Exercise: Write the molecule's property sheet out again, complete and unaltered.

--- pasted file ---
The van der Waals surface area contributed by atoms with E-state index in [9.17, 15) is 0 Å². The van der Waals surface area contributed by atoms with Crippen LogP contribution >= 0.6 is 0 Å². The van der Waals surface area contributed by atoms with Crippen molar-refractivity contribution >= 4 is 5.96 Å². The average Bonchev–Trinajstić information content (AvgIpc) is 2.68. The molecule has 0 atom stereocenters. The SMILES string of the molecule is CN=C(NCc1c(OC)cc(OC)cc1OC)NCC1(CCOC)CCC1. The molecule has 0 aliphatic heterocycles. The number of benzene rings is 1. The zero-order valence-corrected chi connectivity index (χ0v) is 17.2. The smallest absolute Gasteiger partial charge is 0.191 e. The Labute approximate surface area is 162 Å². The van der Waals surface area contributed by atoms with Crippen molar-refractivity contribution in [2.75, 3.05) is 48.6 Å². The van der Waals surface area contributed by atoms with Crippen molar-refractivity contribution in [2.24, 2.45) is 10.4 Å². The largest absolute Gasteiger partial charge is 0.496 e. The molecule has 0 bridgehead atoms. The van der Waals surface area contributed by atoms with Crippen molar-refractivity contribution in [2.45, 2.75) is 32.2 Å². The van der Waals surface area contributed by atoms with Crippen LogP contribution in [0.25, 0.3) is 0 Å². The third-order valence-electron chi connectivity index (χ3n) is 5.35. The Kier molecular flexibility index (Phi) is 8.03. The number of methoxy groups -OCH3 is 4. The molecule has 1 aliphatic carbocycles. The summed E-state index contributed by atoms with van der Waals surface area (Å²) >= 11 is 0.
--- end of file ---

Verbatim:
The van der Waals surface area contributed by atoms with E-state index in [9.17, 15) is 0 Å². The van der Waals surface area contributed by atoms with Crippen LogP contribution >= 0.6 is 0 Å². The van der Waals surface area contributed by atoms with Crippen molar-refractivity contribution >= 4 is 5.96 Å². The average Bonchev–Trinajstić information content (AvgIpc) is 2.68. The molecule has 0 atom stereocenters. The SMILES string of the molecule is CN=C(NCc1c(OC)cc(OC)cc1OC)NCC1(CCOC)CCC1. The molecule has 0 aliphatic heterocycles. The number of benzene rings is 1. The zero-order valence-corrected chi connectivity index (χ0v) is 17.2. The smallest absolute Gasteiger partial charge is 0.191 e. The Labute approximate surface area is 162 Å². The van der Waals surface area contributed by atoms with Crippen molar-refractivity contribution in [2.75, 3.05) is 48.6 Å². The van der Waals surface area contributed by atoms with Crippen molar-refractivity contribution in [2.24, 2.45) is 10.4 Å². The largest absolute Gasteiger partial charge is 0.496 e. The molecule has 0 bridgehead atoms. The van der Waals surface area contributed by atoms with Crippen molar-refractivity contribution in [2.45, 2.75) is 32.2 Å². The van der Waals surface area contributed by atoms with Crippen LogP contribution in [0.25, 0.3) is 0 Å². The third-order valence-electron chi connectivity index (χ3n) is 5.35. The Kier molecular flexibility index (Phi) is 8.03. The number of methoxy groups -OCH3 is 4. The molecule has 1 aliphatic carbocycles. The summed E-state index contributed by atoms with van der Waals surface area (Å²) >= 11 is 0.